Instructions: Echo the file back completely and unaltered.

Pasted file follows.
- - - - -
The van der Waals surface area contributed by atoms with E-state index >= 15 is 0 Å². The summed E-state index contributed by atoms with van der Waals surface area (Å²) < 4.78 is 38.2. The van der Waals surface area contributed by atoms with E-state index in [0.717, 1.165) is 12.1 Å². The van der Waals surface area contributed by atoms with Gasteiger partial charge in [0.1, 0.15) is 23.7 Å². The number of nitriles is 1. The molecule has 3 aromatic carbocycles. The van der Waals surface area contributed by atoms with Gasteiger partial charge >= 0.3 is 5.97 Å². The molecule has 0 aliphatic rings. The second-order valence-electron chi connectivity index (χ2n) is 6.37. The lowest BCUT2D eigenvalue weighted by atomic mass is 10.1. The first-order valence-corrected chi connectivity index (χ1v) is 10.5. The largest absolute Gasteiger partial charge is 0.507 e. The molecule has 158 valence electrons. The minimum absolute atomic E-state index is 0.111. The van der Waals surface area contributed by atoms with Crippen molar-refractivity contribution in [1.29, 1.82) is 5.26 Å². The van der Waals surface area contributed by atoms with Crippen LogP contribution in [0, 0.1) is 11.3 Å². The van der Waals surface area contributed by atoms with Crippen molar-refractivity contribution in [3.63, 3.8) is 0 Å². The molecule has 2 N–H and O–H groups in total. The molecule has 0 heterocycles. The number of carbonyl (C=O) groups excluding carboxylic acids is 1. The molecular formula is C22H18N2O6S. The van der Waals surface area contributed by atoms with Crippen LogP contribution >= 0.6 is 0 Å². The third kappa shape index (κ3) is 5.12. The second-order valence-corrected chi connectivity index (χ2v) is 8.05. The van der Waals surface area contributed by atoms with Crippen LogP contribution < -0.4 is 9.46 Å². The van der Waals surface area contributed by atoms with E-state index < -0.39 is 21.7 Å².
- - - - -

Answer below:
The van der Waals surface area contributed by atoms with E-state index >= 15 is 0 Å². The summed E-state index contributed by atoms with van der Waals surface area (Å²) < 4.78 is 38.2. The van der Waals surface area contributed by atoms with E-state index in [0.717, 1.165) is 12.1 Å². The van der Waals surface area contributed by atoms with Gasteiger partial charge in [0.1, 0.15) is 23.7 Å². The number of nitriles is 1. The molecule has 3 aromatic carbocycles. The van der Waals surface area contributed by atoms with Gasteiger partial charge >= 0.3 is 5.97 Å². The molecule has 0 aliphatic rings. The second-order valence-electron chi connectivity index (χ2n) is 6.37. The lowest BCUT2D eigenvalue weighted by atomic mass is 10.1. The first-order valence-corrected chi connectivity index (χ1v) is 10.5. The largest absolute Gasteiger partial charge is 0.507 e. The molecule has 158 valence electrons. The minimum absolute atomic E-state index is 0.111. The van der Waals surface area contributed by atoms with Crippen molar-refractivity contribution in [1.29, 1.82) is 5.26 Å². The van der Waals surface area contributed by atoms with Crippen LogP contribution in [0, 0.1) is 11.3 Å². The van der Waals surface area contributed by atoms with Crippen molar-refractivity contribution in [3.63, 3.8) is 0 Å². The molecule has 2 N–H and O–H groups in total. The molecule has 0 heterocycles. The number of carbonyl (C=O) groups excluding carboxylic acids is 1. The molecular formula is C22H18N2O6S. The van der Waals surface area contributed by atoms with Crippen LogP contribution >= 0.6 is 0 Å². The third kappa shape index (κ3) is 5.12. The second-order valence-corrected chi connectivity index (χ2v) is 8.05. The van der Waals surface area contributed by atoms with Crippen LogP contribution < -0.4 is 9.46 Å². The van der Waals surface area contributed by atoms with E-state index < -0.39 is 21.7 Å².